Yamashiro Uprising

The following article is from The Great Soviet Encyclopedia (1979). It might be outdated or ideologically biased.

Yamashiro Uprising

 

a peasant uprising in Yamashiro Province, Japan, that lasted from 1485 to 1493.

The Yamashiro Uprising took place during a period marked by feudal internecine warfare that intensified in the second half of the rule of the Ashikaga shoguns, who held power from 1333 or 1335 until 1573. The fighting had a ruinous effect on the peasants and urban commoners, particularly in Yamashiro Province. In 1485 a peasant volunteer corps drove the feudal lords and their private armies from the province. Some of the samurai joined ranks with the peasants, as did some of the city dwellers (artisans and merchants).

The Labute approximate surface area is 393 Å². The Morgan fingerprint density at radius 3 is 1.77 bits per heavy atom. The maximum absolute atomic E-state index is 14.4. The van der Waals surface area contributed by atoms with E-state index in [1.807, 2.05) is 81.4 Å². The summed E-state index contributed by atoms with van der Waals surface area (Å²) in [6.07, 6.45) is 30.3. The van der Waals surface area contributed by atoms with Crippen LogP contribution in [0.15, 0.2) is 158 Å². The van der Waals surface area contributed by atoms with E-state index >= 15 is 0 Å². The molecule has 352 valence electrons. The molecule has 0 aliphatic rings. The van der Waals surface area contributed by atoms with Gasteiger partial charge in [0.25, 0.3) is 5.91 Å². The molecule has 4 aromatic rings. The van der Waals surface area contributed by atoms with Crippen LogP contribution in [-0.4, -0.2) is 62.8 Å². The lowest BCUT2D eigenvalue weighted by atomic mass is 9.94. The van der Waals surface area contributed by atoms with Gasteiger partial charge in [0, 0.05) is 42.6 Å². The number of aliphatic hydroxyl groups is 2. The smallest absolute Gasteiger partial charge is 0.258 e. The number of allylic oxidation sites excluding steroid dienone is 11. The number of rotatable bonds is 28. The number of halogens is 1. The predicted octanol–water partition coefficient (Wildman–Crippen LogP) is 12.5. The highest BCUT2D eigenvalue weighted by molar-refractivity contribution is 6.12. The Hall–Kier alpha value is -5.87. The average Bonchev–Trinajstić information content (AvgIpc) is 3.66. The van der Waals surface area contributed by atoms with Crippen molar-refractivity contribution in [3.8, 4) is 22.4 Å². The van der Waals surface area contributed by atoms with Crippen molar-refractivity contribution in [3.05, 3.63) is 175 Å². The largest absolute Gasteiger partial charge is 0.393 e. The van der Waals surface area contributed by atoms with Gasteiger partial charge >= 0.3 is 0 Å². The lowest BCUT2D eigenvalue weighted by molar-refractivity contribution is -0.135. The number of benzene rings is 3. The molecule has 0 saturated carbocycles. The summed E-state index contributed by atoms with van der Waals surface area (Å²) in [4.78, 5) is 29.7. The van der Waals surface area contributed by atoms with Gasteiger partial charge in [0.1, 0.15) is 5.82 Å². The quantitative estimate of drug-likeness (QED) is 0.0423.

For seven years the province was ruled by a popular assembly. The people’s volunteer corps defended the province from attacks by the feudal lords. The Ashikaga government decided against mounting a large punitive expedition to suppress the rebels, and it was not until 1493 that the government, taking advantage of disagreements in the popular assembly, succeeded in restoring feudal rule.

The Great Soviet Encyclopedia, 3rd Edition (1970-1979). © 2010 The Gale Group, Inc. All rights reserved.